FMLA at 30: Persisting Toward Paid Leave

It’s time we make comprehensive, paid family and medical leave a reality for every worker in America.

U.S. Sen. Kirsten Gillibrand (D-N.Y.) speaks as Rep. Rosa DeLauro (D-Conn.), Rep. Lauren Underwood (D-Ill.), director of Paid Leave for All Dawn Huckelbridge and vice president for economic justice at the National Partnership for Women & Families Sharita Gruberg, listen during a news conference on the Family and Medical Leave Act on Feb. 1, 2023. Congressional Democrats discussed a legislative package to establish paid leave and expand and modernize the Family and Medical Leave Act, ahead of its 30th anniversary. (Alex Wong / Getty Images)

This past weekend marked a milestone anniversary for a historic piece of legislation: the Family and Medical Leave Act, or the FMLA, as it’s widely known. This law—which was signed by President Bill Clinton on Feb. 5, 1993—allows millions of workers to take up to 12 weeks of unpaid leave for family or medical reasons during moments of great need with the peace of mind of knowing they won’t lose their jobs. As the FMLA turns 30, we should use this opportunity to celebrate its legacy—and reflect upon how much further our country still has to go when it comes to supporting workers in balancing their personal and professional lives.

The FMLA was a groundbreaking achievement. Since 1993, Americans have relied on the FMLA on nearly 463 million occasions to care for themselves or their loved ones. In 2022 alone, the FMLA supported nearly 15 million workers. These astounding numbers illustrate the enormous impact of the law—and the enormous gap it helped fill.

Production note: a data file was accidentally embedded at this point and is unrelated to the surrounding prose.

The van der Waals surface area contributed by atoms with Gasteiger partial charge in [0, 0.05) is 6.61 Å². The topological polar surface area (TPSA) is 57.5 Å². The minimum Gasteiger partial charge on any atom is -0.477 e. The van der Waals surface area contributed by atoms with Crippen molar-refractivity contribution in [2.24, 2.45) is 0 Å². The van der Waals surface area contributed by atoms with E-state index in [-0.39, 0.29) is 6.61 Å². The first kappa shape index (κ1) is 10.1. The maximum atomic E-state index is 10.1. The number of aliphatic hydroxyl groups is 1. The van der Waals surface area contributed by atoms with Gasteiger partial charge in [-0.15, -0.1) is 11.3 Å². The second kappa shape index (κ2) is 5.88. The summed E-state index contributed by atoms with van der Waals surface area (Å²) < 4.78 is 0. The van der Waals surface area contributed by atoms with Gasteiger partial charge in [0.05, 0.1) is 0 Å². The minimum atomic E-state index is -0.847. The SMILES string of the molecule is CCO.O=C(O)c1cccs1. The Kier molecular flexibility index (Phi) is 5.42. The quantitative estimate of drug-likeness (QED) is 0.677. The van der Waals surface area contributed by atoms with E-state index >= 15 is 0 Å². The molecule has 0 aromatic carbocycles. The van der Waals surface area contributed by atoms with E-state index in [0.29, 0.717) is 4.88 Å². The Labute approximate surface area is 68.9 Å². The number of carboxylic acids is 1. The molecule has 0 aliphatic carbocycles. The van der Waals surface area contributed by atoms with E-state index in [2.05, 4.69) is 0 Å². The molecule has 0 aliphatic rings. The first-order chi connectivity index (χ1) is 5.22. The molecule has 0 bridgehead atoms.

The FMLA is important for many reasons, but especially because it established an essential baseline standard to help workers meet their obligations at home and on the job without jeopardizing their financial security. 

Even more broadly, the FMLA fundamentally changed the conversation around caregiving and work—and how protections in support of caregiving are integral to what our workplaces should aspire to be.

The law makes clear that the lack of access to leave is not only an individual problem, but also a workplace problem, an equity problem, and a problem which affects our entire society.

In doing so, it addressed a significant barrier that prevented millions of people—women, in particular—from fully participating in our economy, often due to long-entrenched biases around perceived gender roles.

Take just one example. In 1993, an executive was quoted as saying: “If you’re an employer, you will look at a young woman and say, ‘Can we really entrust her to do crucial responsibilities that no one else can do because she’s going to take three months off [after giving birth]?’”

The National Partnership for Women & Families—the organization I have the privilege to now lead—understood back then that the outdated mindset voiced by this executive would keep shutting women out of important job opportunities. And fixing this problem was one of the key motivations behind the FMLA.

Lack of access to leave is not only an individual problem, but also a workplace problem, an equity problem, and a problem which affects our entire society.